KausFiles

GM gives up on beating BMW?

Mickey Kaus Columnist

Well, this is one way of saying you can’t build a competitor for the BMW 3-series. (Slide is from GM Powerpoint presentation designed to lure investors at its Global Business Conference.) …

P.S.: Cadillac’s forthcoming 3-series size car, the ATS, is surrounded by bad buzz and dreary looking. … Is “Red Blooded Luxury” another way of saying “overweight”? … Also, GM says Chevrolet is really a global brand like Apple! That’ll fool the investors. …

Update: If you look at the entire slideshow, most of the crap is in the presentation of marketing head Joel Ewanick.  One slide is titled “Chevrolet and Cadillac’s Big and Different Goal”–and on the Chevrolet side it says, “A consumer goal not an automotive product goal.”  The next slide shows a list of the 25 “most valuable global consumer brands,” starting with Google and including Pampers, Olay and Colgate.  [Olay?-ed.] Alert reader “J” comments:  “They think the important thing is to get to the brand and that the product itself is sort of a way station to that.  Even though Google has done everything within the last ten or so years, and thus its entire story is accessibly within recent memory, the GM people seem not to understand that Google got where it is by a series of products.”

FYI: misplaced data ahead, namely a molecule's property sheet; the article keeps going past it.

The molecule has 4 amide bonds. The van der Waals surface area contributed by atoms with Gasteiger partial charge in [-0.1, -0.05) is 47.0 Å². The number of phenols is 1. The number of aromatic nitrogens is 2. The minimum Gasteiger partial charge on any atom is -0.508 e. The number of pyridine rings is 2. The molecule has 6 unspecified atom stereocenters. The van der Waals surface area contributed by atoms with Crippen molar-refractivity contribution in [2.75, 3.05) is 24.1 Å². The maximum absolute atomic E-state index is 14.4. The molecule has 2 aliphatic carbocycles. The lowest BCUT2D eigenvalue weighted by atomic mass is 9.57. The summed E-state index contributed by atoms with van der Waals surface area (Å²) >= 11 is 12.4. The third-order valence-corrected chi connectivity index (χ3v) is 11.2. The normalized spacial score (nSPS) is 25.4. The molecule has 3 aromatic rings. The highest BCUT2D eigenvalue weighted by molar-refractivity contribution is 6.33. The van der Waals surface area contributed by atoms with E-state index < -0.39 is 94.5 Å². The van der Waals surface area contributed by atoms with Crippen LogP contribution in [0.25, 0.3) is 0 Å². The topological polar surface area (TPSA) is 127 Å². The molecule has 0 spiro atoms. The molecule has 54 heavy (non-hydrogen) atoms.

It’s always been hard for me to understand what the “branding” discussion adds to a carmaker like GM except to provide grist for ridicule by automotive journalists.  Build good cars and the “branding” will come, no?  Honda made its rep as an “impulse builder”–it just kept coming up with new cars (e.g. the original Accord, the 4-door Civic) that didn’t fit the “brand” but were terrific. Meanwhile, GM has been brutalized by a focus on “branding.” Every time you heard the company was applying its “branding” magic, that meant the product in question–e.g. Saab, Saturn, Pontiac–was headed for the graveyard. Often “branding” meant something like willfully pretending that a negative association (e.g. the Pontiac Aztek’s styling) was really a positive association. You have to wonder if the same sort of delusion is behind Cadillac’s fidelity to its now-cheesy angular, winged “Art & Science” design. …